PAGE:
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December 17, 2002

Analysis of A.I.'s ending

Speilberg's A.I. is one of my favourite films, but it got a bad rap for its apparently hokey ending. I've always felt it was a great film (and with one of the most innovative viral marketing campaigns ever, to boot). In particular, I always liked the ending, but I was never sure why. I recently stumbled upon this analysis of the ending of A.I. which provides a great interpretation which fits perfectly into the Kubrickean themes of the film. Now I'll have to go and watch it again.

Posted by jay at December 17, 2002 01:42 PM | TrackBack
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I like a lot of what this reading has to say about the nature of mecha-- but it is a stretch to pronounce that the creatures at the end were highly evolved mecha. This is a textbook "rescuing" of a text by creating an out for the author-- a kind of second-degree Deux ex Machina, or perhaps Mecha ex Machina.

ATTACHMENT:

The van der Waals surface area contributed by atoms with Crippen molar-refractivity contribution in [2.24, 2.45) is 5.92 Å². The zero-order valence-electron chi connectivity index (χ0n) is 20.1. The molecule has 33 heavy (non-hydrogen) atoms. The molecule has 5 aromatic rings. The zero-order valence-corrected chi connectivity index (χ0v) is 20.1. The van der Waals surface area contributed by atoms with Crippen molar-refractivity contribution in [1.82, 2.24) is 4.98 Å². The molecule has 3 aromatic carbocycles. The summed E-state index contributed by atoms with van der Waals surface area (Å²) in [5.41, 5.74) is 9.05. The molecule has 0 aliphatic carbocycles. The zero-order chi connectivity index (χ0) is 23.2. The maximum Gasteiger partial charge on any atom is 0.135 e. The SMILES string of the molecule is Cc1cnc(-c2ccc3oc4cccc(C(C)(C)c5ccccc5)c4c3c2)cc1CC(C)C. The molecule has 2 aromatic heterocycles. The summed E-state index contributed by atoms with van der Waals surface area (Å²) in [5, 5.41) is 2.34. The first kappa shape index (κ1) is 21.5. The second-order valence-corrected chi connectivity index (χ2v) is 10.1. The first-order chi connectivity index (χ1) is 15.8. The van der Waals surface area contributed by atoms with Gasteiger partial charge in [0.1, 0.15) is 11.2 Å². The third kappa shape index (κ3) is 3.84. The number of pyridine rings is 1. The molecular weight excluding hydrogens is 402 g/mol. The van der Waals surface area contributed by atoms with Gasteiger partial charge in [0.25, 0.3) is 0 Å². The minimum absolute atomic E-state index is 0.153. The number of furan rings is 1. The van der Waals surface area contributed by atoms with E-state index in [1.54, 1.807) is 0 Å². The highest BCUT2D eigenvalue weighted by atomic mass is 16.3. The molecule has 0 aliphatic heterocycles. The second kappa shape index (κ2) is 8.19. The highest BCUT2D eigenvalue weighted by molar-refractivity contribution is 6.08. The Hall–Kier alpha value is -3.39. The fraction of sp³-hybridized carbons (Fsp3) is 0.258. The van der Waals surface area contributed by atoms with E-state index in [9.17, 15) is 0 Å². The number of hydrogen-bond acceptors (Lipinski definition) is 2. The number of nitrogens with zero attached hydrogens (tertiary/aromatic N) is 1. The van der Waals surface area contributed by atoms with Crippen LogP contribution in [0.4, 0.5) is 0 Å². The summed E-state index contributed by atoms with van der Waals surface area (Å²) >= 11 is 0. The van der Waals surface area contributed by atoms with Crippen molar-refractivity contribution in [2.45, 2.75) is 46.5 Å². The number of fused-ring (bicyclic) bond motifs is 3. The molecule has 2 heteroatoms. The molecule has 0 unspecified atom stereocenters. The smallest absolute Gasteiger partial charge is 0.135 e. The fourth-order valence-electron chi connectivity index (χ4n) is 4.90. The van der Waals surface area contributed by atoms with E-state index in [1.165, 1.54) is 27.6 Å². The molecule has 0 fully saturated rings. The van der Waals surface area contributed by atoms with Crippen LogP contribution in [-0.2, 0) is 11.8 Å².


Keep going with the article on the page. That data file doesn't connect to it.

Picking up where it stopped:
I think in the context of the Spielberg oeuvre, these are clearly aliens. Their physiognomy is nearly the definition of other in Spielberg-- from Close Encounters right through to Taken. I'll join you in watching the movie again-- I loved it and actually saw it in theaters twice-- but I don't feel any need to produce a drastically de-ambiguized reading of the ending to make the movie "tougher." It was fucking tough to begin with-- few films have made me think more (or more deeply) about the nature of creation and its ever-present doppelganger, fallenness. In that sense, the reference to Adam is perhaps at the core of the film: the mecha never get to eat the apple and thus never enjoy the free will that lets humans choose (among other things) not to love a capricious, unknowable god.

Posted by: jay on December 17, 2002 05:43 PM
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